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Calvin at the Centre$
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Paul Helm

Print publication date: 2009

Print ISBN-13: 9780199532186

Published to Oxford Scholarship Online: February 2010

DOI: 10.1093/acprof:oso/9780199532186.001.0001

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Calvin the Compatibilist

Calvin the Compatibilist

Chapter:
(p.227) 8 Calvin the Compatibilist
Source:
Calvin at the Centre
Author(s):

Paul Helm

Publisher:
Oxford University Press
DOI:10.1093/acprof:oso/9780199532186.003.0009

Although Calvin does not avow compatibilism in so many words, his views on providence and predestination, as well as his doctrine of the bondage of the will to sin and the need for efficacious grace, fit snugly with compatibilism. Calvin is also a resolute opponent of ‘Stoic fate’, arguing that in that scheme God himself is subject to fate. Nevertheless, there is some historical evidence (via Calvin's reading of Cicero and of Augustine) but also considerable evidence in terms of the coincidence of his ideas, that when he considers human action he thinks like a Stoic. Stoic views are explored at some length, and the points of coincidence established; for example, the idea of the locus of responsibility being the human person; his use of the ‘lazy argument’; and more generally the causal interconnection of means and ends. But there are also elements of ‘hard determinism’ in Calvin's views, notably in the area of the reception of divine grace. For, while a person is to be blamed for his sins, only God is to be praised for any gracious action.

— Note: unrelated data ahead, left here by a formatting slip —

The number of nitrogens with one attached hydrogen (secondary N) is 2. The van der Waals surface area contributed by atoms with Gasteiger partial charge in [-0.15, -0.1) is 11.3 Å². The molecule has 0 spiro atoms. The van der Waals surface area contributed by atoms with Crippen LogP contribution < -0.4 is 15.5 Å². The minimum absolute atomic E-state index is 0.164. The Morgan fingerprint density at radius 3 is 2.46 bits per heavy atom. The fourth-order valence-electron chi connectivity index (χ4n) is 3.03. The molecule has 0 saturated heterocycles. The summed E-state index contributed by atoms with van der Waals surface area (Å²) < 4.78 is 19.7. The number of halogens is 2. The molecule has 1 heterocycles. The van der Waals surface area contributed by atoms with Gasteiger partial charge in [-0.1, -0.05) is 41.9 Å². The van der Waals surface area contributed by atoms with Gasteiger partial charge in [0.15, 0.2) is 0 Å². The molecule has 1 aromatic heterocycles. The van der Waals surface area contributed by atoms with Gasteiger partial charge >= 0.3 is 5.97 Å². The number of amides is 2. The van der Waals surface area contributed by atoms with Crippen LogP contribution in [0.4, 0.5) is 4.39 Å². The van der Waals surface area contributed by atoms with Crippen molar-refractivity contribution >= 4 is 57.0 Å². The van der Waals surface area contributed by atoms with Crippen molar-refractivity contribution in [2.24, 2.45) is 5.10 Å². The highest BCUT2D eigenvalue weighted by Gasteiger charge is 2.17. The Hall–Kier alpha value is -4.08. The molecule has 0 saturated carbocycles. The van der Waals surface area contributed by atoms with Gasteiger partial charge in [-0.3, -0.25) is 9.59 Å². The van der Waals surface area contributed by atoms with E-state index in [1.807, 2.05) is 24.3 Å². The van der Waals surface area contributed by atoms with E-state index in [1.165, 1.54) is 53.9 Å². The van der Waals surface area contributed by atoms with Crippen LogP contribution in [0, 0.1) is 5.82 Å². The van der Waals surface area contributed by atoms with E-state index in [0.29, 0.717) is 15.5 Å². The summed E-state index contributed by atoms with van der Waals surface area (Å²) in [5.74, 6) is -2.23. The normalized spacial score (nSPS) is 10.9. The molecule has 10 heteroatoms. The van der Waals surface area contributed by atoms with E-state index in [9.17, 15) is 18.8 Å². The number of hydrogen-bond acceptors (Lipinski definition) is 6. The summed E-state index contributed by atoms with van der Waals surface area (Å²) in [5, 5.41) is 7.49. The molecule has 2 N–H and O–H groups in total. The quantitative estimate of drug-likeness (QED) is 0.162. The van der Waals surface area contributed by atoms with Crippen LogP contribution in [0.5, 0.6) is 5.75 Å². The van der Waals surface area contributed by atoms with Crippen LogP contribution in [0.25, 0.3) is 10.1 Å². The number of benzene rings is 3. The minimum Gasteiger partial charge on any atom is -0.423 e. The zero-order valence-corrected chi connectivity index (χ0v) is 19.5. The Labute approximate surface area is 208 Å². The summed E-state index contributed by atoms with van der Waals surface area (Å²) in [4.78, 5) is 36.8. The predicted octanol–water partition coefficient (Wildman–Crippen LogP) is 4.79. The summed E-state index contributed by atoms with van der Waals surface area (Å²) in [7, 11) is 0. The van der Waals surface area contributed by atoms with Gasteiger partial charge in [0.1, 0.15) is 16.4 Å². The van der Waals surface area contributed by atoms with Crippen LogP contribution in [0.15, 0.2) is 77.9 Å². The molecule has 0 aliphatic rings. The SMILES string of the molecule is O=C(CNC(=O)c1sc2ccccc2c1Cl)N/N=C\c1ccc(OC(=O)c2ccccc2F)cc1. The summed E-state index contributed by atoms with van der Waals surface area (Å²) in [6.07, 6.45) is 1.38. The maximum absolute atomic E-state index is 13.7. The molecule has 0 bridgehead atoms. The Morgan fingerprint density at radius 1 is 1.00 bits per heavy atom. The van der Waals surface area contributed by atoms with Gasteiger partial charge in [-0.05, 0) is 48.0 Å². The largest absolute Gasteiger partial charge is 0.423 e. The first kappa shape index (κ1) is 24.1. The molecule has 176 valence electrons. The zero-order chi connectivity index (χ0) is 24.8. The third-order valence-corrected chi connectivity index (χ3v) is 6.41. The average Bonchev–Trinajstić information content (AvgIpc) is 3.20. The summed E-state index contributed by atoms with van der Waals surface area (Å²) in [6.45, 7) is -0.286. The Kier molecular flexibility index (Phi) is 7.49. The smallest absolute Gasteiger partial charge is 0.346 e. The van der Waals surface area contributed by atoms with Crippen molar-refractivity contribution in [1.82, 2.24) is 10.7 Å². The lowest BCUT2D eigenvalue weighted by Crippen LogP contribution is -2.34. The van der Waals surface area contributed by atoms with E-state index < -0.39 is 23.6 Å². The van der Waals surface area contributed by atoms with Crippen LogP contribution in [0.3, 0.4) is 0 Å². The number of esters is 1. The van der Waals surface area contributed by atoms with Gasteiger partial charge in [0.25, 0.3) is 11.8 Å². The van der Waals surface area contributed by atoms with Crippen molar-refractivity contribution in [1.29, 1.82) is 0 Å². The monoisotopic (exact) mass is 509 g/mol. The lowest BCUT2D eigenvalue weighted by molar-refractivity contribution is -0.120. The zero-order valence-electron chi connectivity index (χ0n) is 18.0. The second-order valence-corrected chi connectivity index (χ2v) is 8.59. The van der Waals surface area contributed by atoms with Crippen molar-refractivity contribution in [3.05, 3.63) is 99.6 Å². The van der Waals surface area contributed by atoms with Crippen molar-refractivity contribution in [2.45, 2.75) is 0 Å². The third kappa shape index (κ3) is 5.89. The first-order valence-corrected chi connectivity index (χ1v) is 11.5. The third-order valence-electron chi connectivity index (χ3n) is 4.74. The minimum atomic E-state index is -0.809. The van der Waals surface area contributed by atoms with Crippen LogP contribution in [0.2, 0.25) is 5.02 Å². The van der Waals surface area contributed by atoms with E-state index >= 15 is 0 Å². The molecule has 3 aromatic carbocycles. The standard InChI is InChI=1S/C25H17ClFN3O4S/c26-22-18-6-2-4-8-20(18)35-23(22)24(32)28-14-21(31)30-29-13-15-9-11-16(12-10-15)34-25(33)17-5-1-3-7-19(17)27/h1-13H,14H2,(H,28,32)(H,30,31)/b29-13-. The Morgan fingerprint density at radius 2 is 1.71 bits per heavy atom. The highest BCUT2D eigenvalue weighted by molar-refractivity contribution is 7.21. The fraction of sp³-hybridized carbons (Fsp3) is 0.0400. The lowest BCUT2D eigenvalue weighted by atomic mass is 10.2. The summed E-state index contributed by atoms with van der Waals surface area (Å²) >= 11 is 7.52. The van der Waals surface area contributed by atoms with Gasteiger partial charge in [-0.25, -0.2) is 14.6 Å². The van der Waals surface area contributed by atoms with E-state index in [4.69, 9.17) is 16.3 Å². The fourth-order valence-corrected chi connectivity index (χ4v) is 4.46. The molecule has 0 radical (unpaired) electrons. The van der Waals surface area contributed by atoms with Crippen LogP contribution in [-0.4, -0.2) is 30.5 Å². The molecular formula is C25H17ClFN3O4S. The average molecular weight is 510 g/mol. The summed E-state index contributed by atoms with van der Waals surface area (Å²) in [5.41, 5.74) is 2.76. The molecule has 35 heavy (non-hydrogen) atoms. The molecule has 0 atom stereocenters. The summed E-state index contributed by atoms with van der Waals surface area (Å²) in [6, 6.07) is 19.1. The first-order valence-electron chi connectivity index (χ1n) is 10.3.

Keywords:   Augustine, bondage of the will, Cicero, compatibilism, determinism, divine grace, praise and blame, Stoicism

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